The Queen: One of the watershed moments of my life was hearing Princess Diana had died. It wasn't that I was particularly fond of her or obsessed on what she was wearing or what charity she was working. It was just shocking. News that sobered and made you realize anything could happen at any time. That life could change in an instant for anybody regardless of title or wealth or privilege. I - and many others, I'm sure - will always remember where I was when I heard the news. It ranks up there with the shuttle disaster, 9/11, Larry Bird's retirement announcement, Len Bias' death, the 2001 Patriots Super Bowl, the Red Sox 2004 World Series win and finding out Benny Hill died as moments I will always remember.
I bring this up because 'The Queen' is not only a behind the scenes account of the British Monarchy in turmoil from mishandling the death of Princess Diana, but because - for the first time - I feel like there are actual people behind the icons. Hellen Mirren is astounding as the Queen, but so are the actors that portray Tony Blair, Charles, Phillip, Victoria and all the other 'characters' (who all happen to be real people still living). Every performance in this movie is flawless, which speaks well of director Stephen Frears.
One of the points of the movie isn't so much that royalty are people, too (everyone's warts are on full display here), but that Queen Elizabeth may have been taken for granted by her own country. Yes, she completely mashes up the Monarchy's response to the death of Diana (not flying the flag at half mast, issuing no statements, not showing up in London) but it was an unprecedented event. Since Diana wasn't technically royalty after her divorce from Charles, she was considered civilian. Royal decree states that no flag should be flown at half mast over Buckingham Palace unless a member of the royal family has died (or by Queen's decree).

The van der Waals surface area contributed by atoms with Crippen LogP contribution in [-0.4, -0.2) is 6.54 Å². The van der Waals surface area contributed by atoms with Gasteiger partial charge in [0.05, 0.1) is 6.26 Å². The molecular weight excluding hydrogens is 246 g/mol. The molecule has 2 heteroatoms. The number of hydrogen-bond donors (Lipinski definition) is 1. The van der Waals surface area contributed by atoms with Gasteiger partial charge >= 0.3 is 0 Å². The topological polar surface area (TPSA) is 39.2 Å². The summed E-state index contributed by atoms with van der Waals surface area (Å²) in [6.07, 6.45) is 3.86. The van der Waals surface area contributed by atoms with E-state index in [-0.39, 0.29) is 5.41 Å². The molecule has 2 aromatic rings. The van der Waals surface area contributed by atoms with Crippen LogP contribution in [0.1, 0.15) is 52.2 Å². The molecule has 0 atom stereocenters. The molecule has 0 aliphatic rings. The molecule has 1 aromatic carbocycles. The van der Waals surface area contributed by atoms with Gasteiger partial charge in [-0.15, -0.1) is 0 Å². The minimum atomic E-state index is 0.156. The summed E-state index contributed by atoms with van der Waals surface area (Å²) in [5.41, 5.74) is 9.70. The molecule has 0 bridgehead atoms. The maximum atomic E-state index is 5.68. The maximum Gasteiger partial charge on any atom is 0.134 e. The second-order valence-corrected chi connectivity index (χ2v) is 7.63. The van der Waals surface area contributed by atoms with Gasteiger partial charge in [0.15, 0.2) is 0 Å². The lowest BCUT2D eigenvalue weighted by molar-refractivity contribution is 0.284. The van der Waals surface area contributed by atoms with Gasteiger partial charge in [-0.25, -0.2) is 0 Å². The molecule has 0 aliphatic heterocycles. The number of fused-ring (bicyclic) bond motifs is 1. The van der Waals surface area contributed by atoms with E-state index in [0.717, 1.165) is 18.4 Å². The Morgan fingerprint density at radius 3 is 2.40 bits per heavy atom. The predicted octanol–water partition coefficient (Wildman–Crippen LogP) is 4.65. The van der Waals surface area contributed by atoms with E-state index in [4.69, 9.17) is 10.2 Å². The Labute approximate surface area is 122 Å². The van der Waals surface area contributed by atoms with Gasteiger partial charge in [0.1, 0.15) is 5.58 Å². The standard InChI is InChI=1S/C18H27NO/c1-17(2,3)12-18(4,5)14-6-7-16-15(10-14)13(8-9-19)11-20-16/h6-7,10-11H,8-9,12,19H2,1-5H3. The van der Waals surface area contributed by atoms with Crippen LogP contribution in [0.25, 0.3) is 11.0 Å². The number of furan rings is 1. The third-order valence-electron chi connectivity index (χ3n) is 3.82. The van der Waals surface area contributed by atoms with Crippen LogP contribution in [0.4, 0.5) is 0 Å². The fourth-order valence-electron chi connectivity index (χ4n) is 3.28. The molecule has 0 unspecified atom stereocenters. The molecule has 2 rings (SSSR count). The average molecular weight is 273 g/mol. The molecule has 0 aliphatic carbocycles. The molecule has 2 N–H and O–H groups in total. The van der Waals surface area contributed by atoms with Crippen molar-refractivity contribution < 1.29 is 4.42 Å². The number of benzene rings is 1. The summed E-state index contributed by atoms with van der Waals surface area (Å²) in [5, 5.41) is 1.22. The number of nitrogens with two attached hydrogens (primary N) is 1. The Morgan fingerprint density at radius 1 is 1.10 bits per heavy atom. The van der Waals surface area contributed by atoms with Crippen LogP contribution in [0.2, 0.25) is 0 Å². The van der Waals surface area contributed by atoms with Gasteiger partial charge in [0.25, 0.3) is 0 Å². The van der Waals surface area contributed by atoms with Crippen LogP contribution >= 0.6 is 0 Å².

Elizabeth was a traditionalist surrounded by other traditionalists. Diana's personal relationship with the Queen is only hinted at, but it seems things were beyond strained. As Charles says 'People don't know the Diana that lived here, they only know the public one. There were two Dianas'. The marvel of this movie isn't that the Queen and others are humanized, but that despite the crisis, you (or at least I did, anyway) are suprised by the respect you have for the Queen by the time this movie ends.
Here is a woman who has sacrificed her entire life in service to her country. Decorum must be kept, tradition maintained, and the will of 'her people' must be observed. Elizabeth (as well as her advisors) made the mistake of not realizing how much Diana meant to her country. To 'her people'. When Blair's speech writer coined the term 'People's Princess', he hit the nail on the head. 'She was one of them' is a prevailing line throughout the movie. A line the Monarchy doesn't fully appreciate until it's nearly too late.
The impressive quality of this film isn't that we see the Royal Family as flesh and blood, but that despite seeing them and their flaws, we wind up admiring them more than ever. I have no idea if Queen Elizabeth approved of this film or not, but she should. It emphasizes her grace and dignity more than tradition ever could. Already on my list of the best films I've seen this year.